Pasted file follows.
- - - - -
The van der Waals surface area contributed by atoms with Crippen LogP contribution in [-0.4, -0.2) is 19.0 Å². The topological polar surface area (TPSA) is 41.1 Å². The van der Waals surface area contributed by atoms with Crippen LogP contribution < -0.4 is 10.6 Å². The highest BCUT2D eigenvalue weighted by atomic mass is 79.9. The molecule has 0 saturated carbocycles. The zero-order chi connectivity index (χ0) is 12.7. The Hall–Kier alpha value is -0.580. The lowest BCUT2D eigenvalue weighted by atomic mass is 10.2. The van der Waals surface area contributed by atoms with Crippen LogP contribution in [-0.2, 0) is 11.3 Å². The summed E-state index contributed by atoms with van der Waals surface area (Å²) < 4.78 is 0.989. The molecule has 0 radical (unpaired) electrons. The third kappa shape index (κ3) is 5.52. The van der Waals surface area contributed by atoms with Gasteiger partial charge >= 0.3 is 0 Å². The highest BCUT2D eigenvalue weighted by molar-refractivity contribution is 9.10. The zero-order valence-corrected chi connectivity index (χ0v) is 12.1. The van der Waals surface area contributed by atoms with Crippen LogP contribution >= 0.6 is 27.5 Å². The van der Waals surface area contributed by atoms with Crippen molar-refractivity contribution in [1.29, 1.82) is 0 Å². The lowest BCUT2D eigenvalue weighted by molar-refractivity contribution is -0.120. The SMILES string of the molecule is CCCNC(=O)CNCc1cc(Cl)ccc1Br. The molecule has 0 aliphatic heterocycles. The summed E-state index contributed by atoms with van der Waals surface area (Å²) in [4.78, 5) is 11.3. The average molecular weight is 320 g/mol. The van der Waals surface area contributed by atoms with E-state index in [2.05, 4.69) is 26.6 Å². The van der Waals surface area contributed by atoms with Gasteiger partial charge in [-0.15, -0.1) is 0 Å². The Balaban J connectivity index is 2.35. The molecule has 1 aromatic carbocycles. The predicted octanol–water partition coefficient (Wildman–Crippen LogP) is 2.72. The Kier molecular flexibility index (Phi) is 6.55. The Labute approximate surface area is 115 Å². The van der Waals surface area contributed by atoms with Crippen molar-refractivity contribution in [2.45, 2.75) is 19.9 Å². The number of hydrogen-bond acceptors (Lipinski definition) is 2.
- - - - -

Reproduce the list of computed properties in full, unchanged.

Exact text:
The van der Waals surface area contributed by atoms with Crippen LogP contribution in [-0.4, -0.2) is 19.0 Å². The topological polar surface area (TPSA) is 41.1 Å². The van der Waals surface area contributed by atoms with Crippen LogP contribution < -0.4 is 10.6 Å². The highest BCUT2D eigenvalue weighted by atomic mass is 79.9. The molecule has 0 saturated carbocycles. The zero-order chi connectivity index (χ0) is 12.7. The Hall–Kier alpha value is -0.580. The lowest BCUT2D eigenvalue weighted by atomic mass is 10.2. The van der Waals surface area contributed by atoms with Crippen LogP contribution in [-0.2, 0) is 11.3 Å². The summed E-state index contributed by atoms with van der Waals surface area (Å²) < 4.78 is 0.989. The molecule has 0 radical (unpaired) electrons. The third kappa shape index (κ3) is 5.52. The van der Waals surface area contributed by atoms with Gasteiger partial charge >= 0.3 is 0 Å². The highest BCUT2D eigenvalue weighted by molar-refractivity contribution is 9.10. The zero-order valence-corrected chi connectivity index (χ0v) is 12.1. The van der Waals surface area contributed by atoms with Crippen LogP contribution >= 0.6 is 27.5 Å². The van der Waals surface area contributed by atoms with Crippen molar-refractivity contribution in [1.29, 1.82) is 0 Å². The lowest BCUT2D eigenvalue weighted by molar-refractivity contribution is -0.120. The SMILES string of the molecule is CCCNC(=O)CNCc1cc(Cl)ccc1Br. The molecule has 0 aliphatic heterocycles. The summed E-state index contributed by atoms with van der Waals surface area (Å²) in [4.78, 5) is 11.3. The average molecular weight is 320 g/mol. The van der Waals surface area contributed by atoms with E-state index in [2.05, 4.69) is 26.6 Å². The van der Waals surface area contributed by atoms with Gasteiger partial charge in [-0.15, -0.1) is 0 Å². The Balaban J connectivity index is 2.35. The molecule has 1 aromatic carbocycles. The predicted octanol–water partition coefficient (Wildman–Crippen LogP) is 2.72. The Kier molecular flexibility index (Phi) is 6.55. The Labute approximate surface area is 115 Å². The van der Waals surface area contributed by atoms with Crippen molar-refractivity contribution in [2.45, 2.75) is 19.9 Å². The number of hydrogen-bond acceptors (Lipinski definition) is 2.